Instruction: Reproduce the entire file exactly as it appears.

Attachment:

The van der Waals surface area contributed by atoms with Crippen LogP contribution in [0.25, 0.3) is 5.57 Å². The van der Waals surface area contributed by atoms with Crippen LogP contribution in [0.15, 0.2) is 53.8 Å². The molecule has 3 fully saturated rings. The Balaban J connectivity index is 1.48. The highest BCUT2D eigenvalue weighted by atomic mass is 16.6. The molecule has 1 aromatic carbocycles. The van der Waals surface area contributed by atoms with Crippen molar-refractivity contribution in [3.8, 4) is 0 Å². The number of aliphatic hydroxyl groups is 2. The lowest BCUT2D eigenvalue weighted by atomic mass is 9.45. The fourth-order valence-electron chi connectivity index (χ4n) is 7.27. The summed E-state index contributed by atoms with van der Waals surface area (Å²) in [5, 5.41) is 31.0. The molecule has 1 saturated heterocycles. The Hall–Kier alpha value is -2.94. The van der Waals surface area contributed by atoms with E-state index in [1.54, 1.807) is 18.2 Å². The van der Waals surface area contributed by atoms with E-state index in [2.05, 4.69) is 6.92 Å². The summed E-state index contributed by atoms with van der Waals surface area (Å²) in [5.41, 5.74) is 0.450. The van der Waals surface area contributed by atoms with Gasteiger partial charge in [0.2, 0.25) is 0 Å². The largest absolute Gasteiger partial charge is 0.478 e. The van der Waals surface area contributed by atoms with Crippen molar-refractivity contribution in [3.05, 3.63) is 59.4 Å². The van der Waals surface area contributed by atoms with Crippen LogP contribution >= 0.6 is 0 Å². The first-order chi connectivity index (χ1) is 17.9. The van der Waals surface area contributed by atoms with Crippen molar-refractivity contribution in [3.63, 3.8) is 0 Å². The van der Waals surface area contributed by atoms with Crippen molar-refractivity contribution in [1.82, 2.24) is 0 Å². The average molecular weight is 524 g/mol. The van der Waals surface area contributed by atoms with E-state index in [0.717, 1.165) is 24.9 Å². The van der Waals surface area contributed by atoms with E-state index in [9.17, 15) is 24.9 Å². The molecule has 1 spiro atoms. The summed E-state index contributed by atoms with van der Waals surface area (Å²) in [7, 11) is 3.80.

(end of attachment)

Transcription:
The van der Waals surface area contributed by atoms with Crippen LogP contribution in [0.25, 0.3) is 5.57 Å². The van der Waals surface area contributed by atoms with Crippen LogP contribution in [0.15, 0.2) is 53.8 Å². The molecule has 3 fully saturated rings. The Balaban J connectivity index is 1.48. The highest BCUT2D eigenvalue weighted by atomic mass is 16.6. The molecule has 1 aromatic carbocycles. The van der Waals surface area contributed by atoms with Crippen molar-refractivity contribution in [3.8, 4) is 0 Å². The number of aliphatic hydroxyl groups is 2. The lowest BCUT2D eigenvalue weighted by atomic mass is 9.45. The fourth-order valence-electron chi connectivity index (χ4n) is 7.27. The summed E-state index contributed by atoms with van der Waals surface area (Å²) in [5, 5.41) is 31.0. The molecule has 1 saturated heterocycles. The Hall–Kier alpha value is -2.94. The van der Waals surface area contributed by atoms with E-state index in [1.54, 1.807) is 18.2 Å². The van der Waals surface area contributed by atoms with E-state index in [2.05, 4.69) is 6.92 Å². The summed E-state index contributed by atoms with van der Waals surface area (Å²) in [5.41, 5.74) is 0.450. The van der Waals surface area contributed by atoms with Gasteiger partial charge in [0.2, 0.25) is 0 Å². The largest absolute Gasteiger partial charge is 0.478 e. The van der Waals surface area contributed by atoms with Crippen molar-refractivity contribution in [3.05, 3.63) is 59.4 Å². The van der Waals surface area contributed by atoms with Crippen LogP contribution >= 0.6 is 0 Å². The first-order chi connectivity index (χ1) is 17.9. The van der Waals surface area contributed by atoms with Crippen molar-refractivity contribution in [3.63, 3.8) is 0 Å². The van der Waals surface area contributed by atoms with Crippen molar-refractivity contribution in [1.82, 2.24) is 0 Å². The average molecular weight is 524 g/mol. The van der Waals surface area contributed by atoms with E-state index in [0.717, 1.165) is 24.9 Å². The van der Waals surface area contributed by atoms with E-state index in [9.17, 15) is 24.9 Å². The molecule has 1 spiro atoms. The summed E-state index contributed by atoms with van der Waals surface area (Å²) in [7, 11) is 3.80.